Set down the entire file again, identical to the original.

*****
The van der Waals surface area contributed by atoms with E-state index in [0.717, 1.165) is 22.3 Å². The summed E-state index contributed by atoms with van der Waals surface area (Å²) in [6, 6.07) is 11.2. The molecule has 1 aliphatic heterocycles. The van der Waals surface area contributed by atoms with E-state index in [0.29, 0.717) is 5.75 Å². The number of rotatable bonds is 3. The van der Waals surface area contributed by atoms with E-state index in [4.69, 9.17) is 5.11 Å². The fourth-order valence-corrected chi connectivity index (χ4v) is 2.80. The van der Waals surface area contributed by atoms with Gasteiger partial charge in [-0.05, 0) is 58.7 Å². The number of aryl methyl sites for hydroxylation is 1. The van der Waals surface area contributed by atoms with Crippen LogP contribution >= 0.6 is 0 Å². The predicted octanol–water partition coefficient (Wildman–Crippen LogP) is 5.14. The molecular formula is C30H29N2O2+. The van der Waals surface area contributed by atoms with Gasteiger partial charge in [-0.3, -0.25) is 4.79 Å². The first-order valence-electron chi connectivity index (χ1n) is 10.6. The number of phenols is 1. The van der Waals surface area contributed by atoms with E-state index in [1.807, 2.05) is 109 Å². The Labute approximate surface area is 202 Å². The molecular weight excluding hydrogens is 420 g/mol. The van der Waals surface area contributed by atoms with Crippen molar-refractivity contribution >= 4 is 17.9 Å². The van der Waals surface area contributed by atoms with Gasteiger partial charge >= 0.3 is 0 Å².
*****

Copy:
The van der Waals surface area contributed by atoms with E-state index in [0.717, 1.165) is 22.3 Å². The summed E-state index contributed by atoms with van der Waals surface area (Å²) in [6, 6.07) is 11.2. The molecule has 1 aliphatic heterocycles. The van der Waals surface area contributed by atoms with E-state index in [0.29, 0.717) is 5.75 Å². The number of rotatable bonds is 3. The van der Waals surface area contributed by atoms with E-state index in [4.69, 9.17) is 5.11 Å². The fourth-order valence-corrected chi connectivity index (χ4v) is 2.80. The van der Waals surface area contributed by atoms with Gasteiger partial charge in [-0.05, 0) is 58.7 Å². The number of aryl methyl sites for hydroxylation is 1. The van der Waals surface area contributed by atoms with Crippen LogP contribution >= 0.6 is 0 Å². The predicted octanol–water partition coefficient (Wildman–Crippen LogP) is 5.14. The molecular formula is C30H29N2O2+. The van der Waals surface area contributed by atoms with Gasteiger partial charge in [-0.3, -0.25) is 4.79 Å². The first-order valence-electron chi connectivity index (χ1n) is 10.6. The number of phenols is 1. The van der Waals surface area contributed by atoms with E-state index in [1.807, 2.05) is 109 Å². The Labute approximate surface area is 202 Å². The molecular weight excluding hydrogens is 420 g/mol. The van der Waals surface area contributed by atoms with Crippen molar-refractivity contribution >= 4 is 17.9 Å². The van der Waals surface area contributed by atoms with Gasteiger partial charge >= 0.3 is 0 Å².